E-Discovery Made Simple (Series 3 of 3): Pricing Models

Pricing Models

Our first two blogs in the series focused on the Core Capabilities and Features that need to be evaluated when choosing an eDiscovery solution.

Now we turn our attention to money.

Estimates for the year 2019 show a little over $11 billion will be spent on eDiscovery software and services in the U.S. Three out of four legal operations professionals say their firms would benefit from reducing their eDiscovery costs, according to the OpenText Legal Ops Survey. Around half of the respondents said they have either consolidated their eDiscovery solutions or are in the process of doing so.

Some vendors have muddied the conversation about eDiscovery by presenting cost structures that lack clarity, transparency, and predictability. Once the various options have been deciphered, different models may prove advantageous under different variables.

Each pricing model has pros and cons, so decision makers must choose the model that best fits the amount and complexity of the data to be managed, the expected length of the case, and the technical expertise of the vendor and the in-house staff.

Larger firms and in-house counsel may opt for building out “in-house” litigation support services and software. But most mid-size and small firms will be reviewing “outsourced” solutions so that is where we will focus the content of this blog.

Know the most prevalent pricing models

Choosing a vendor with the pricing model that delivers cost certainty and control for your situation is a critical part of the vetting process when outsourcing eDiscovery projects. There are four basic eDiscovery pricing models prevalent in the market today:

1. Traditional, Line-Item Pricing

The traditional model consists primarily of line-item pricing for each activity provided by an eDiscovery vendor: collection, processing, predictive coding, hosting for review, and production. Vendors will charge an ingestion fee for potentially discoverable content, a processing fee for the operations performed on this data, such as optical character recognition (OCR), image conversion, deduplication, filtering on search terms, culling, and hosting fees.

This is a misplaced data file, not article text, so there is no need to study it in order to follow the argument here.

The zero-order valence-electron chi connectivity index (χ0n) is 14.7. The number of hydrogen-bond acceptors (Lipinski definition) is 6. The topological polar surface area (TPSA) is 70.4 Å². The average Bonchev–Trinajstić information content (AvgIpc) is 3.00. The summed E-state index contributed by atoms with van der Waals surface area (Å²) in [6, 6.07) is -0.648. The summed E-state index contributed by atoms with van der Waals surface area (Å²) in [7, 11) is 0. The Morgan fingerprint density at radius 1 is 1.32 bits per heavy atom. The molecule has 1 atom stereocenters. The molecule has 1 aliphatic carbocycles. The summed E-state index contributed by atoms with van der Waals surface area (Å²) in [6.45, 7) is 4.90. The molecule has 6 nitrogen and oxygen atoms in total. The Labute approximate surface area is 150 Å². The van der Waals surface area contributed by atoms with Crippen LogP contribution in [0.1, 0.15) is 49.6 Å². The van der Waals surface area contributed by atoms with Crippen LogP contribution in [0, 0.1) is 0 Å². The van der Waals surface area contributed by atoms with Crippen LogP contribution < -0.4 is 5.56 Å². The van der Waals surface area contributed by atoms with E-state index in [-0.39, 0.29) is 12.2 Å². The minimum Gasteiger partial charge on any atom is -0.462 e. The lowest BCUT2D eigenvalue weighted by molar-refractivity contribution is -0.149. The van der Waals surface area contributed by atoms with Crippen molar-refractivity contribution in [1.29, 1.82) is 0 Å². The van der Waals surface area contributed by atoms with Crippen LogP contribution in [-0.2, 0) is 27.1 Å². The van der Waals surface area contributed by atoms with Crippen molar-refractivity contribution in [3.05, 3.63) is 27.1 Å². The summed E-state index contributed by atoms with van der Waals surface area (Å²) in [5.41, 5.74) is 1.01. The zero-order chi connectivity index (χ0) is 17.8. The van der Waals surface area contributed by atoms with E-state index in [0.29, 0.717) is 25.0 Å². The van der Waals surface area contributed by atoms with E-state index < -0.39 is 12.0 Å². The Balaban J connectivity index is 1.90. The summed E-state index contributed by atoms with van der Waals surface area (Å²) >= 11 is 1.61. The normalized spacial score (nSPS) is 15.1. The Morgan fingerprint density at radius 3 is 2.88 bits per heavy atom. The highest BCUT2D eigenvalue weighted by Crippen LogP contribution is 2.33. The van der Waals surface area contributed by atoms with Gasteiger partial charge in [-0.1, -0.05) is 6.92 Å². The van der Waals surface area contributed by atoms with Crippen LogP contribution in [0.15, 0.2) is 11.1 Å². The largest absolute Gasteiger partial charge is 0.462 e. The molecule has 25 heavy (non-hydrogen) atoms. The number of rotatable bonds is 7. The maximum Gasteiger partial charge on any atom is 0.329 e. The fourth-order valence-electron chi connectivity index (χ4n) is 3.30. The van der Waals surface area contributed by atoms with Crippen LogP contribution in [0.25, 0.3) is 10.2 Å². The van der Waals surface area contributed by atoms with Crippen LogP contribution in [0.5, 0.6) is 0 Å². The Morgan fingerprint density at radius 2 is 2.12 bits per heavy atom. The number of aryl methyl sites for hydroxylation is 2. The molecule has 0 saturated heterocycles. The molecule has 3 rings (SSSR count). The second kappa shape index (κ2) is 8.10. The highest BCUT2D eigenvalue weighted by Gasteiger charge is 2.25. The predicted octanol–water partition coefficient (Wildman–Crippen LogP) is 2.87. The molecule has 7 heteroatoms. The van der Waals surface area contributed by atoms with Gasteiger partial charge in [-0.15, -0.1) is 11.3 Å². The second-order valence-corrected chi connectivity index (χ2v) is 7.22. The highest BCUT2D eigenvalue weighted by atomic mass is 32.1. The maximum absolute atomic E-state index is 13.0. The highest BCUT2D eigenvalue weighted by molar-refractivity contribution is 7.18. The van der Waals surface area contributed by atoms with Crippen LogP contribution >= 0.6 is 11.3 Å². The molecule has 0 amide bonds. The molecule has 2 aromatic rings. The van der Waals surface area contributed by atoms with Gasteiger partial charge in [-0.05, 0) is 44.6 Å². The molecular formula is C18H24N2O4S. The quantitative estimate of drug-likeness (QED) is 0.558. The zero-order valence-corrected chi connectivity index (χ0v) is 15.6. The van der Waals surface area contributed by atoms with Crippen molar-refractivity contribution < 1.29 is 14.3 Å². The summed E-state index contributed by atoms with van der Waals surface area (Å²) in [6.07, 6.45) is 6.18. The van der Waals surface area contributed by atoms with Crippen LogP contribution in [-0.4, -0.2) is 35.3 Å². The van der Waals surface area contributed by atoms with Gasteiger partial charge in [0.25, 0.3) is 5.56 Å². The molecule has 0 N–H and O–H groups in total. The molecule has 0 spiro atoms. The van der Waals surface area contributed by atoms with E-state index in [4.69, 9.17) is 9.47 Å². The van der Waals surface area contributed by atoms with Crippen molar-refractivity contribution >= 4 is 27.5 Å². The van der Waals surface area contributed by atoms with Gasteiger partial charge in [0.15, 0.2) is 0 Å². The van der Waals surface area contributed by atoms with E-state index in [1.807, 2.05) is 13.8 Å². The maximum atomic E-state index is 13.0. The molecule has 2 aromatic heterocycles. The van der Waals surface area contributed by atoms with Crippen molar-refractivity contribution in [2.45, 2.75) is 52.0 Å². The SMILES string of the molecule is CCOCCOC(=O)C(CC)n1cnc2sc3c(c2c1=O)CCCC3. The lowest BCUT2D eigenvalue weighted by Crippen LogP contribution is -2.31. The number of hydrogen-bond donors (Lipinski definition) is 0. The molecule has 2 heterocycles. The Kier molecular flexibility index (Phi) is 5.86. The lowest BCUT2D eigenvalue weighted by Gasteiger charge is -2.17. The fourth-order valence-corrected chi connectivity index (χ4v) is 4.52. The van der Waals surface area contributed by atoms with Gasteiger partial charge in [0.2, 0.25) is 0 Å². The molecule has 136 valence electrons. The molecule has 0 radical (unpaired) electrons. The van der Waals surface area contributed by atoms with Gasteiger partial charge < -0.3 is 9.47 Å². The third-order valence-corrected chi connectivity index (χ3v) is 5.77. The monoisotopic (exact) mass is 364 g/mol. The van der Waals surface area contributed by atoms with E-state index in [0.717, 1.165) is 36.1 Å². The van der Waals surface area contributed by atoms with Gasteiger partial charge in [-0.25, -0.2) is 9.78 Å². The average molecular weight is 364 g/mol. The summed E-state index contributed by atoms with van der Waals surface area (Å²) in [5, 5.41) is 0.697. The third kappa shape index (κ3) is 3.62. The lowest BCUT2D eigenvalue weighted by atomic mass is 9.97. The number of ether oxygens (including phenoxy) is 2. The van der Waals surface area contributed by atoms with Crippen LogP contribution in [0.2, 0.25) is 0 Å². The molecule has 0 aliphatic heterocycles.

Using the traditional model, vendors will charge a hosting fee for each month an eDiscovery “job” is hosted on the vendor’s servers, and often a per-seat fee for everyone that must have access to the processed data or tools.

2. Fixed Fee Per Matter or Per Custodian

This model charges a fixed fee per matter and/or per data custodian. In a typical case, each custodian requires varying levels of data volume and process complexity, so this model may not provide good value. If there are few custodians, each with a substantial amount of data to process, this model offers reasonable value. If there are a larger number of custodians, each with a small amount of data, this model is less cost efficient. This model’s primary benefit is cost predictability since there is a fixed fee that is negotiated upfront and the number of custodians is typically well-known, but there is a good chance that a customer will be paying for data or functionality that will not be used in a case.